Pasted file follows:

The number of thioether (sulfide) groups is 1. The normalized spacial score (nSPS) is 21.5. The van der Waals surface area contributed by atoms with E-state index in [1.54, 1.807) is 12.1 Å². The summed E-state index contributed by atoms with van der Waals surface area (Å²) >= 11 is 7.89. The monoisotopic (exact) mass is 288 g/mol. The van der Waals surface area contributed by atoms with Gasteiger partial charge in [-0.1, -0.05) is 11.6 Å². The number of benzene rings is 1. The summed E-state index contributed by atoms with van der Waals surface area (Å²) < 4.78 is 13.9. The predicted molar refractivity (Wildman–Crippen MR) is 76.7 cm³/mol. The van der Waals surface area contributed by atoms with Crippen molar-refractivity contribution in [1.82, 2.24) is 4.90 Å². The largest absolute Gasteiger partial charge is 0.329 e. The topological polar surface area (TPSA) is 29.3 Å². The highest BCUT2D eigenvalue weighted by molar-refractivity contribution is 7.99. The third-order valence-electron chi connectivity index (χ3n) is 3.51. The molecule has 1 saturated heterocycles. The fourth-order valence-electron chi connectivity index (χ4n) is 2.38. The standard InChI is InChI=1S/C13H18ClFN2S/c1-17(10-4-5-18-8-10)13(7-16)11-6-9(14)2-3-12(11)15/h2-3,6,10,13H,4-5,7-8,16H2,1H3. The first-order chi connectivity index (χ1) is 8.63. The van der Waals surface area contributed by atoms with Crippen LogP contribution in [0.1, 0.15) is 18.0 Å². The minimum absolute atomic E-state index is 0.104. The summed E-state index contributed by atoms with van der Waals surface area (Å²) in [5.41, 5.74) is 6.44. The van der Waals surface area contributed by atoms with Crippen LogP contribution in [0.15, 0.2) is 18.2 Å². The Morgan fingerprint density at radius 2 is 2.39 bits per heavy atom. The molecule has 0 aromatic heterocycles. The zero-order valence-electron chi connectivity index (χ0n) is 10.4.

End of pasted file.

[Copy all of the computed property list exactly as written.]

The number of thioether (sulfide) groups is 1. The normalized spacial score (nSPS) is 21.5. The van der Waals surface area contributed by atoms with E-state index in [1.54, 1.807) is 12.1 Å². The summed E-state index contributed by atoms with van der Waals surface area (Å²) >= 11 is 7.89. The monoisotopic (exact) mass is 288 g/mol. The van der Waals surface area contributed by atoms with Gasteiger partial charge in [-0.1, -0.05) is 11.6 Å². The number of benzene rings is 1. The summed E-state index contributed by atoms with van der Waals surface area (Å²) < 4.78 is 13.9. The predicted molar refractivity (Wildman–Crippen MR) is 76.7 cm³/mol. The van der Waals surface area contributed by atoms with Crippen molar-refractivity contribution in [1.82, 2.24) is 4.90 Å². The largest absolute Gasteiger partial charge is 0.329 e. The topological polar surface area (TPSA) is 29.3 Å². The highest BCUT2D eigenvalue weighted by molar-refractivity contribution is 7.99. The third-order valence-electron chi connectivity index (χ3n) is 3.51. The molecule has 1 saturated heterocycles. The fourth-order valence-electron chi connectivity index (χ4n) is 2.38. The standard InChI is InChI=1S/C13H18ClFN2S/c1-17(10-4-5-18-8-10)13(7-16)11-6-9(14)2-3-12(11)15/h2-3,6,10,13H,4-5,7-8,16H2,1H3. The first-order chi connectivity index (χ1) is 8.63. The van der Waals surface area contributed by atoms with Crippen LogP contribution in [0.1, 0.15) is 18.0 Å². The minimum absolute atomic E-state index is 0.104. The summed E-state index contributed by atoms with van der Waals surface area (Å²) in [5.41, 5.74) is 6.44. The van der Waals surface area contributed by atoms with Crippen LogP contribution in [0.15, 0.2) is 18.2 Å². The Morgan fingerprint density at radius 2 is 2.39 bits per heavy atom. The molecule has 0 aromatic heterocycles. The zero-order valence-electron chi connectivity index (χ0n) is 10.4.